• Michelle Routhenstein, MS RD CDE CDN

What is a Cardiac Diet?

Updated: Mar 29

Cardiovascular disease (CVD) are a group of heart disease that effect the blood vessels, it is inclusive of coronary artery disease (the heart muscle), cerebrovascular disease (the brain), and peripheral arterial disease (the arms and legs).


CVD is the number-one cause of death and disability worldwide, resulting in more than 17.9 million deaths each year. In the United States alone, CVD is responsible for one in every three deaths, with 85% of these due to heart attacks and strokes. Alarmingly, one-third of these occur prematurely in people under 70 years of age.


What is coronary artery disease?




Coronary artery disease is when your coronary arteries, a major blood supply to your heart, is damaged and diseased, typically from hardened deposits and inflammation in the blood vessels. This can cause a narrowing of blood vessels and a taxed burden on your heart to do its daily functions.


One of the main mechanisms of CAD, which was aforementioned above, is called atherosclerosis.


What is atherosclerosis? Atherosclerosis is the hardening and narrowing of the arteries due to build up of plaque, a thick and hard substance composed of fatty materials. When plaque builds up, it narrows the space for blood to flow throughout the body. As time progresses, it can occlude the entire path or a piece can break off and create a blockage causing a heart attack or stroke.


Can you feel it? Atherosclerosis is a progressive (it can take years to decades to appear on blood tests, starting in early childhood) and painless disease so you may have no idea that you have it until it may be too late.

What causes it? How does it happen? The exact cause to the start of atherosclerotic plaque build up is unknown, but science has proposed that damage may be caused by high blood pressure, high cholesterol, high triglycerides (a type of fat in your blood), diabetes, smoking or other sources of tobacco, insulin resistance, obesity, and/or inflammation from various diseases such as arthritis, lupus, infections. All of these risk factors for atherosclerosis is controllable today, if you take action.


Once the inner wall of an artery is injured, blood cells and other substances often clump at the injury site and build up in the inner lining of the artery. This acceleration increase risk of premature heart attacks and strokes, that could have been prevented through science based lifestyle medicine.


Research shows that both the incidence and mortality from CAD is largely due to unhealthy diets and physical inactivity. Nutrition can influence the development of these diseases by modifying the underlying processes that cause or exacerbate the condition.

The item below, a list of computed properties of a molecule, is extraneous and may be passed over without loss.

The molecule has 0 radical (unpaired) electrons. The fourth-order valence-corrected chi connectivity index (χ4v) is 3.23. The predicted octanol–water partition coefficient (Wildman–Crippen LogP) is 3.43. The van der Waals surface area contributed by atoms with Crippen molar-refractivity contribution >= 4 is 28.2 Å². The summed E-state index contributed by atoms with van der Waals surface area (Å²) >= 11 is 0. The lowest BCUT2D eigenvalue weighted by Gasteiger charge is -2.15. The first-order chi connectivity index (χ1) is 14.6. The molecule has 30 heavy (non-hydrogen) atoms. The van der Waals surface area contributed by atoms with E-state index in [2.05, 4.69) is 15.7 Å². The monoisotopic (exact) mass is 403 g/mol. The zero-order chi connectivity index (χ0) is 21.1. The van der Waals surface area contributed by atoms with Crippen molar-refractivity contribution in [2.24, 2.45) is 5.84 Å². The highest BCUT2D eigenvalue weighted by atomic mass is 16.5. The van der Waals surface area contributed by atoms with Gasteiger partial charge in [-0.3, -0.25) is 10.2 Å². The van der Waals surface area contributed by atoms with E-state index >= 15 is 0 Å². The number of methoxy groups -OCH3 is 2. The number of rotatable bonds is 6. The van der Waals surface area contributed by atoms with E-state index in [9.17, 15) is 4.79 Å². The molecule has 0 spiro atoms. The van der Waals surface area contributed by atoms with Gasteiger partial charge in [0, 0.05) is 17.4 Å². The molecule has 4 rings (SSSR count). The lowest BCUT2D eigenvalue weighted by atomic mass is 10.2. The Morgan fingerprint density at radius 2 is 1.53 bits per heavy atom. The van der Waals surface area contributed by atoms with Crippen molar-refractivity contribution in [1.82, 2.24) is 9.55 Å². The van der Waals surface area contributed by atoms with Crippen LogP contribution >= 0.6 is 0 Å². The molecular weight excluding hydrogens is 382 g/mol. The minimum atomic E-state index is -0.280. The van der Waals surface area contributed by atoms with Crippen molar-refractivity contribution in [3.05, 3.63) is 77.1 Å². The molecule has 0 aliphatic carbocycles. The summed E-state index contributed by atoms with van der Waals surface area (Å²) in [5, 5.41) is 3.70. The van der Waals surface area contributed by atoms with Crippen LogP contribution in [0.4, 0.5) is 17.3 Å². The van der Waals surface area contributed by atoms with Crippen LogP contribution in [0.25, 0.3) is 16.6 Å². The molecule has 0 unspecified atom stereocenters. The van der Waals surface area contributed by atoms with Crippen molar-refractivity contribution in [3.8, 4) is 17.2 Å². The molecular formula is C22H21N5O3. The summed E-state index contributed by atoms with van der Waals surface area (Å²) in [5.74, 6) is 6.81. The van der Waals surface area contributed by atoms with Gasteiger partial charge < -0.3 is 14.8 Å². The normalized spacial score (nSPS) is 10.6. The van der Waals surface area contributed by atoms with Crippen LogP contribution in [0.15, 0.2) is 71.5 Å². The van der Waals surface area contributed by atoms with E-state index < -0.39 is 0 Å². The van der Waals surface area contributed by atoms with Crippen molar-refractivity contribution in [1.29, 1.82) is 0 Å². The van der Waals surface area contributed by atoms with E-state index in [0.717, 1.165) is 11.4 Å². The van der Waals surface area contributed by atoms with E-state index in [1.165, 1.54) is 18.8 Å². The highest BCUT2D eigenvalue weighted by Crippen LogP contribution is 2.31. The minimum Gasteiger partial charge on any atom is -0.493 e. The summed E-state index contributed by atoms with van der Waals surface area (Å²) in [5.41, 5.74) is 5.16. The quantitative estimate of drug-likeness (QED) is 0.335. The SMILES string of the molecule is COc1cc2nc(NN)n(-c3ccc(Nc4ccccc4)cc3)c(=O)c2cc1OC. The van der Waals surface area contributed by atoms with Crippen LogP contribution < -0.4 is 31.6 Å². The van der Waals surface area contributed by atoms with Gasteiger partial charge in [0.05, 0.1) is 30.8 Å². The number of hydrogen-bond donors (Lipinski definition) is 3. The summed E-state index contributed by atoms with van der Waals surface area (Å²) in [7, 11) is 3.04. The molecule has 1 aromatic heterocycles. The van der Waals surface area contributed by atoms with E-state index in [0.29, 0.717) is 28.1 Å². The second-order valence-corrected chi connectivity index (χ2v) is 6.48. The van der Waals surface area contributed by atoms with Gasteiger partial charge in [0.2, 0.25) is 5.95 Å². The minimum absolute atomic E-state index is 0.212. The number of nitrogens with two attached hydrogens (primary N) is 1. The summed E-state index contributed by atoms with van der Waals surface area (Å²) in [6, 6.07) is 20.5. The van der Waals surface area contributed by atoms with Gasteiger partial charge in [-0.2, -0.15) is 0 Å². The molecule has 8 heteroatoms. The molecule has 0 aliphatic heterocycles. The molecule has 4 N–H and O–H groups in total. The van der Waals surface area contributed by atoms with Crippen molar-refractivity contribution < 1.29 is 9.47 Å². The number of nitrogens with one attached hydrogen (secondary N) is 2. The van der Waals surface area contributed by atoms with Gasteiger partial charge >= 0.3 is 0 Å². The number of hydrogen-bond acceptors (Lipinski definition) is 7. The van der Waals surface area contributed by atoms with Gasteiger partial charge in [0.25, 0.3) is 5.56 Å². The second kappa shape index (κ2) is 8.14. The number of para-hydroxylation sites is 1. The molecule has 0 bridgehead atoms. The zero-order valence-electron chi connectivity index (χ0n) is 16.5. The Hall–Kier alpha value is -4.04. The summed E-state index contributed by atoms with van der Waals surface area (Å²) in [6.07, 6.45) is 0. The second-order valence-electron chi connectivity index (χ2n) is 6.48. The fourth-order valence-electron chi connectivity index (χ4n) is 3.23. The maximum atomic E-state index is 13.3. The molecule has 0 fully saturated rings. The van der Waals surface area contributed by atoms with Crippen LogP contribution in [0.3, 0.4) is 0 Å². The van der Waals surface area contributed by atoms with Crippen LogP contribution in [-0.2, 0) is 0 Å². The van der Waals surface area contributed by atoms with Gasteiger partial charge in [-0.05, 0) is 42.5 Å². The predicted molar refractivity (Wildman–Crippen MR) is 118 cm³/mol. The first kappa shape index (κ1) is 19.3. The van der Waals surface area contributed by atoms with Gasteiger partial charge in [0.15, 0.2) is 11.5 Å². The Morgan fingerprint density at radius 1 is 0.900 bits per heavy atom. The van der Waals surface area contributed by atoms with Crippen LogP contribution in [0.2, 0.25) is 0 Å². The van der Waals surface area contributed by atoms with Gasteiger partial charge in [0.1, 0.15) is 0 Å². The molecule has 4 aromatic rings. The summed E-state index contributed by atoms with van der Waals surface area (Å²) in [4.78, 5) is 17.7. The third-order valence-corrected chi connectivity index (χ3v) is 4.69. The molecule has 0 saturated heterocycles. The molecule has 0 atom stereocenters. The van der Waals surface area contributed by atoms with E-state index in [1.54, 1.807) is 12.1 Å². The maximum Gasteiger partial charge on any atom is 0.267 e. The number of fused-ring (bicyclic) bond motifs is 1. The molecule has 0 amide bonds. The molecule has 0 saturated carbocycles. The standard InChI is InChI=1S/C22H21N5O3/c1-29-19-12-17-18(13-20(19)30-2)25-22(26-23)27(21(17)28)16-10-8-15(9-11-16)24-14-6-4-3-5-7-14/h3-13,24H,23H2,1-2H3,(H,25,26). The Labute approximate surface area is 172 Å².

What is your CVD risk?


The term ‘risk factor’ is used to describe physical and biochemical attributes, as well as features of lifestyle and behavior, which predict an increased likelihood of developing CAD.

Millions of people worldwide struggle to control the risk factors that lead to CAD, while many others remain unaware that they are at high risk. 80% of heart attacks and strokes can be prevented by controlling major risk factors through dietary and lifestyle interventions. 


CVD risk factors include behavioral factors, such as an unhealthy diet, smoking, harmful use of alcohol and inadequate physical activity. The effects of these CVD risk factors may show up as hypertension, or high blood pressure, high blood cholesterol, raised blood glucose or lipids, and overweight and obesity. All these physiological factors indicate an increased risk of developing a heart attack, stroke, heart failure and other complications.


What are the major CVD risk factors that are modifiable?

  • High blood LDL cholesterol

  • Low blood HDL cholesterol

  • High blood pressure (hypertension)

  • Diabetes, hyperglycemia, and insulin resistance

  • Obesity (especially abdominal obesity)

  • An ‘atherogenic’ diet (high in saturated fats and low in vegetables, fruits, nuts and whole grains)

  • Physical inactivity

  • Cigarette smoking

  • Dyslipidemia

  • High levels of inflammatory markers

  • High levels of homocysteine


The good news is, that risk factors related to diet and lifestyle are modifiable and can be controlled through science based nutrition and lifestyle medicine.


How can I prevent heart disease?


As we know, food is directly involved in many of the risk factors for CVD, and a vast amount of research shows that CVD can easily be prevented with the correct dietary choices. A cardiac diet that is personalized for your long term sustainability is a key factor for optimal prevention.


Here are a few practical recommendations for a cardiac diet, foods that are good for your heart:*


1. Come heart healthy fruit and vegetables. A high consumption of fruits and vegetables abundant in antioxidants, potassium, nitric oxide, B group vitamins and fiber positively impact blood flow and blood vessel function, which make them essential for an optimal cardiac diet. Some examples of specific food good for heart health is here.


2. Consume whole grain foods. The consumption of whole grains add fiber and important nutrients, such as folate, thiamine and niacin, that are cardioprotective. In this meta-analysis, individuals who ate three daily servings of whole grains had a 25-36% reduced risk of heart disease and a 37% reduced risk of stroke.


3. Add anti-inflammatory foods such as one's that contain omega-3 fatty acids. Omega-3 consumption is associated with a lower incidence of coronary artery disease and stroke by reducing inflammation, as well as lowering triglyceride levels, blood pressure and resting heart rate. 4. Increase probiotic and prebiotic rich foods. An imbalance of our gut microbiome is now recognized as a CVD risk factor, showing links to hypertension, hyperlipidemia and associated cardiac illnesses. Pre and probiotics have been found to rebalance our gut microbiota and significantly reduce LDL and total cholesterol, as well as improving other CVD risk factors, such as inflammation and arterial function.